Please notify Shanina, Anna Alexsandrova, resident in city of Arkhangelsk, 15 Leningrad Avenue, that her daughter Sn. Sergeant Shanina, Roza, in battle for the Socialist Motherland, in loyalty to the military oath, showing heroism and honor, was wounded and died from wounds on 28 January, 1945.
Beginning in Oct 1944, Shanina kept a combat diary against orders; the entries were published in the magazine Yunost in 1965, and the diary collection itself, consisted of three notebooks, was given to the Regional Museum of Arkhangelsk Oblast.
Timeline of Roza's life.
3 Apr 1924 Roza Shanina was born in the village of Yedma, Arkhangelsk Oblast, Russia.
11 Sep 1941 Roza Shanina took on a job at kindergarten No. 2 in Arkhangelsk, Russia to help pay for her tuition.
22 Jun 1943 Roza Shanina was accepted into the Vsevobuch program for universal military training.
2 Apr 1944 Roza Shanina was made the commander of the all-female 1st Sniper Platoon of the Soviet 184th Rifle Division.
5 Apr 1944 Roza Shanina killed her first German soldier southeast of Vitebsk, Byelorussia.
17 Apr 1944 Roza Shanina was awarded the Order of Glory 3rd Class while fighting in Byelorussia; she was the first woman of 3rd Byelorussian Front to receive this award.
9 Jun 1944 Roza Shanina was featured on the front page of the Soviet newspaper Unichtozhim Vraga.
22 Jun 1944 Roza Shanina, with the rest of female snipers in her platoon, received orders to be withdrawn from front line combat. She disobeyed her orders and continued to fight with an infantry unit in Byelorussia.
31 Aug 1944 Roza Shanina reached 42 confirmed kills.
16 Sep 1944 Roza Shanina was awarded the Order of Glory 2nd Class.
17 Sep 1944 Soviet newspaper Unichtozhim Vraga credited Roza Shanina with 51 kills.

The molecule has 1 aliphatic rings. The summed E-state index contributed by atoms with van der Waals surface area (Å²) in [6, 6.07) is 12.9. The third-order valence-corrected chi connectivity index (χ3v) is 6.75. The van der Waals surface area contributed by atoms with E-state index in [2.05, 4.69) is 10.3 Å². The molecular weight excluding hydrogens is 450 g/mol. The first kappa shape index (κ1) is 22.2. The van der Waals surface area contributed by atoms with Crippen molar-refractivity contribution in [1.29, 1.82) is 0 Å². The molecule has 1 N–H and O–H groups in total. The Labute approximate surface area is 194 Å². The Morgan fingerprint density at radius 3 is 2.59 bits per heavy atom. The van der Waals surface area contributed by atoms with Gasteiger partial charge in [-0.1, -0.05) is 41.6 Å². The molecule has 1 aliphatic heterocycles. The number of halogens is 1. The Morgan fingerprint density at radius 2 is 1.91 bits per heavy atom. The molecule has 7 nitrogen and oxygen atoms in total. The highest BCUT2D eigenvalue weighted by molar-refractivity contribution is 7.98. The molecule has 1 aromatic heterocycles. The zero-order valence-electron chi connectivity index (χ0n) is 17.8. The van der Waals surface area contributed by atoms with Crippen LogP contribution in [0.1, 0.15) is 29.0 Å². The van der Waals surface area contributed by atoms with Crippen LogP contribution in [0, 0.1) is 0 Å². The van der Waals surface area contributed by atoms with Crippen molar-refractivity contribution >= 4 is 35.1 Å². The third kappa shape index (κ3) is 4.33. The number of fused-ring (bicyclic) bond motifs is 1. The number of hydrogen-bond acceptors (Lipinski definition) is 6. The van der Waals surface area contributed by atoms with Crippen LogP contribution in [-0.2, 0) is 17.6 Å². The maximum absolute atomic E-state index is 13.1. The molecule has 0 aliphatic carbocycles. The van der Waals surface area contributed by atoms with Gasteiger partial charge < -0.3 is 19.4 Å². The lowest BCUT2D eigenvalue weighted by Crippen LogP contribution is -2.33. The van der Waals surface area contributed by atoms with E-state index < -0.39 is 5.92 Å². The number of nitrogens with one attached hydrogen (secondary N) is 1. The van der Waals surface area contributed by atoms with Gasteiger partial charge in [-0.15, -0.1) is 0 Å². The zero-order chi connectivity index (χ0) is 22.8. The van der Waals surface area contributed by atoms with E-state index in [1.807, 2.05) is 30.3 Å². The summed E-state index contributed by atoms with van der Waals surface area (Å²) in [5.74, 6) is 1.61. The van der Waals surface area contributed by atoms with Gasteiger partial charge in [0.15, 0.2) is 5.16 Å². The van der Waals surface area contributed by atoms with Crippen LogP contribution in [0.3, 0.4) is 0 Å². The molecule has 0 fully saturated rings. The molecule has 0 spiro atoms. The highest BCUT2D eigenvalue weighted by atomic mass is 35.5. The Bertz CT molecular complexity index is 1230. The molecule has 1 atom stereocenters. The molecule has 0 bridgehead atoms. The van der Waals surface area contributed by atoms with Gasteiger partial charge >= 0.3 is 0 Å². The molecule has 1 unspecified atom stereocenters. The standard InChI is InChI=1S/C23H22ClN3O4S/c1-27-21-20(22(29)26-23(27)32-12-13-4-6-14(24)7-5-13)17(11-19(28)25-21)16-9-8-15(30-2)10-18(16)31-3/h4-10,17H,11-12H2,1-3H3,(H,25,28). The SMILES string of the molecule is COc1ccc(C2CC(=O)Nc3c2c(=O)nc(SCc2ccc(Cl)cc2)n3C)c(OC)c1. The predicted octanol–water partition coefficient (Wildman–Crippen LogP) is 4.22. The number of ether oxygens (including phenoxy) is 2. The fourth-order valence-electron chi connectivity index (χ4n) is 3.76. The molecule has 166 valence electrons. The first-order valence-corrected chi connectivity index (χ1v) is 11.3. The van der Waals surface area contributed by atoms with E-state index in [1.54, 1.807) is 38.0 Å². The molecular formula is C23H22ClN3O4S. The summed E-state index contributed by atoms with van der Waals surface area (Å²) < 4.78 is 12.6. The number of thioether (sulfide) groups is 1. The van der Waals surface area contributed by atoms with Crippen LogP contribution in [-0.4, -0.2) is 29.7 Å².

6 Oct 1944 Roza Shanina began keeping a combat diary against orders.
Roza Shanina and Alexndra Maksimovna Ekimova.

17 Oct 1944
Roza Shanina visited her family in Arkhangelsk, Russia.
27 Oct 1944 Roza Shanina was awarded the Medal for Courage.
10 Nov 1944 Roza Shanina recorded in her diary the death of her lover Misha Panarin.
12 Dec 1944 Roza Shanina was wounded in the right shoulder by a German sniper.
8 Jan 1945 Soviet 5th Army formally granted Roza Shanina the permission to fight on the front lines.
15 Jan 1945 Roza Shanina reached Eydtkuhnen, Ostpreußen (East Prussia), Germany (now Chernyshevskoye, Kaliningrad Oblast, Russia).
16 Jan 1945 Roza Shanina wrote in her diary "What I've actually done? No more than I have to as a Soviet man, having stood up to defend the motherland."
Roza Shanina / Colour by klimbim.

17 Jan 1945 Roza Shanina wrote a letter to a friend, in which she noted that she might be on the verge of being killed in combat as the numbers of her battalion dwindled.
24 Jan 1945 Roza Shanina made her final entry in her combat diary.
27 Jan 1945 Roza Shanina was seriously wounded while shielding a wounded artillery officer.
28 Jan 1945 Roza Shanina passed away in near the Richau estate three kilometers (1.9 miles) southeast of the village of Ilmsdorf, Ostpreußen (East Prussia), Germany (now Novobobruysk, Kaliningrad Oblast, Russia) from wound received in combat on the previous day.
Sources: / / Wikipedia.